Under discussion are ideas like having some kind of "KDE-next" tree containing the branches which will be merged with trunk soon; or maybe have such trees for each sub-project in KDE. Another question is which criteria branches have to meet to get merged into the "new" trunk. Especially in kdelibs, we want to ensure the code is stable already to keep trunk usable. Criteria for merges into various modules have to be made clear. What happens if bad code ends up in trunk? We need clear rules of engagement here. How can we make it as easy as possible to merge and unmerge (in the case the code that has been merged is not ready in time for a release)?

Having a page on TechBase advertising the different branches (including a short explanation of their purpose and information about who's responsible for the work) will go a long way in ensuring discoverability of the now-distributed source trees. A solution also needs to be found for the workload around managing trunk. Especially if we have tight, time-based releases, a whole team of release managers needs to take responsibility. KDE's current release team has come a long way in finding module coordinators for various parts shipped with KDE, but currently not every module has a maintainer.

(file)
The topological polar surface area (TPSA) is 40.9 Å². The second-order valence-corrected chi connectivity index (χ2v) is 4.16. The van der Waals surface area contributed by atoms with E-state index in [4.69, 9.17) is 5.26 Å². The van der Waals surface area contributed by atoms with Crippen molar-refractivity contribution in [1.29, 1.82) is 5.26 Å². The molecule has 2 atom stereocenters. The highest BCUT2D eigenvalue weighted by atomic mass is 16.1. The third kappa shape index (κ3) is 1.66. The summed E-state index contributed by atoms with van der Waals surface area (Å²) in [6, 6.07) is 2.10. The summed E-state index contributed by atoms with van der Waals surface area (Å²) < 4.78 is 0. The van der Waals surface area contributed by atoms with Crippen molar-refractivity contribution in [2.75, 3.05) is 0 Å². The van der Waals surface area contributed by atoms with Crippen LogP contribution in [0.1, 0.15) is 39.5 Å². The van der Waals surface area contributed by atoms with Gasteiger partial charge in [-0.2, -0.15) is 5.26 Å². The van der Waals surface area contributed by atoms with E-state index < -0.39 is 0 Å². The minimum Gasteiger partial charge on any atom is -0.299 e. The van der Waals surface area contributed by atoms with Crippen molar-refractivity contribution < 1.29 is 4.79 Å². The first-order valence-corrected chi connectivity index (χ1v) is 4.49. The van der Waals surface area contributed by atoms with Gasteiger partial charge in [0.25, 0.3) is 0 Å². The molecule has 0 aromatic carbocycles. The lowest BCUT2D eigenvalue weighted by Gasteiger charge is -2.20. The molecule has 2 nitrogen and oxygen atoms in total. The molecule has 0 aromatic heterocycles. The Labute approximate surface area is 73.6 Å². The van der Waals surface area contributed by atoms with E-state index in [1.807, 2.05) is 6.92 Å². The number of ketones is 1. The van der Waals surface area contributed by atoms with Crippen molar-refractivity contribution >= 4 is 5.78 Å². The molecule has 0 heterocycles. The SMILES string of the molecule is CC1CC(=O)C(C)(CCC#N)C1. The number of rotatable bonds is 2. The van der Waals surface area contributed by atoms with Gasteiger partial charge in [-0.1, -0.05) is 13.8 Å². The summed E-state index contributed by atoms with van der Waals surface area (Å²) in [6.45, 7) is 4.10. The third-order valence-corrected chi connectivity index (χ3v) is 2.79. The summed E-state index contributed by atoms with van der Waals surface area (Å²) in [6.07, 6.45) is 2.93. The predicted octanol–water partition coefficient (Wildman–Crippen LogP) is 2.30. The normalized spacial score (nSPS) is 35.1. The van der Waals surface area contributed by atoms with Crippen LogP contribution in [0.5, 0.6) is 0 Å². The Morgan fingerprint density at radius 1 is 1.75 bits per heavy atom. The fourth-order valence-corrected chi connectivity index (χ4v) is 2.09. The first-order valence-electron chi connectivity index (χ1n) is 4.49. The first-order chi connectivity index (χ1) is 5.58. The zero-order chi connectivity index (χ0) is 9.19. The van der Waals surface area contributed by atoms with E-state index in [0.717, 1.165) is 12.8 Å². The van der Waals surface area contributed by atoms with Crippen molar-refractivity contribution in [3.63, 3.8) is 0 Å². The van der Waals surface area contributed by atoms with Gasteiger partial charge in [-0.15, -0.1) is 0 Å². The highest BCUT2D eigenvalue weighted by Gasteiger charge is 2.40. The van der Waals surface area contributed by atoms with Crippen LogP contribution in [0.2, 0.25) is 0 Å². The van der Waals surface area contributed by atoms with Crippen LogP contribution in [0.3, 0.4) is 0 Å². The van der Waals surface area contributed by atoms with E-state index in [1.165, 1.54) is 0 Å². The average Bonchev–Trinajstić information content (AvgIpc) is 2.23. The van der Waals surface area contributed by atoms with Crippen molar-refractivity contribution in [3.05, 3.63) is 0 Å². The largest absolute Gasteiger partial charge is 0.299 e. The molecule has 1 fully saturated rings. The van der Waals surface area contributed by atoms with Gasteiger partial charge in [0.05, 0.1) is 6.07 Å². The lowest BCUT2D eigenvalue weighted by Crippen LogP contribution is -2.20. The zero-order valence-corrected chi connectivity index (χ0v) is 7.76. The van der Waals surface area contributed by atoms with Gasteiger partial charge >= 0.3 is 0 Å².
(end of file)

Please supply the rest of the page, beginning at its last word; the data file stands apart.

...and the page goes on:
While there are still a lot of questions open, we'd like to work them out in collaboration with the KDE community. KDE's future revision control system is discussed on the scm-interest mailing list. Discussion on a higher level can be held on the Release Team's mailing list, and naturally KDE's main developer forum, kde-core-devel.

With the release of KDE 4.0, the KDE community has entered the future technologically. Though timescales for the above changes have not yet been decided upon, Dirk and Sebastian took the talk as an opportunity to start discussing and refining these ideas: it's time that KDE's primary processes are made more future-proof and ready for the new phase of growth we have entered.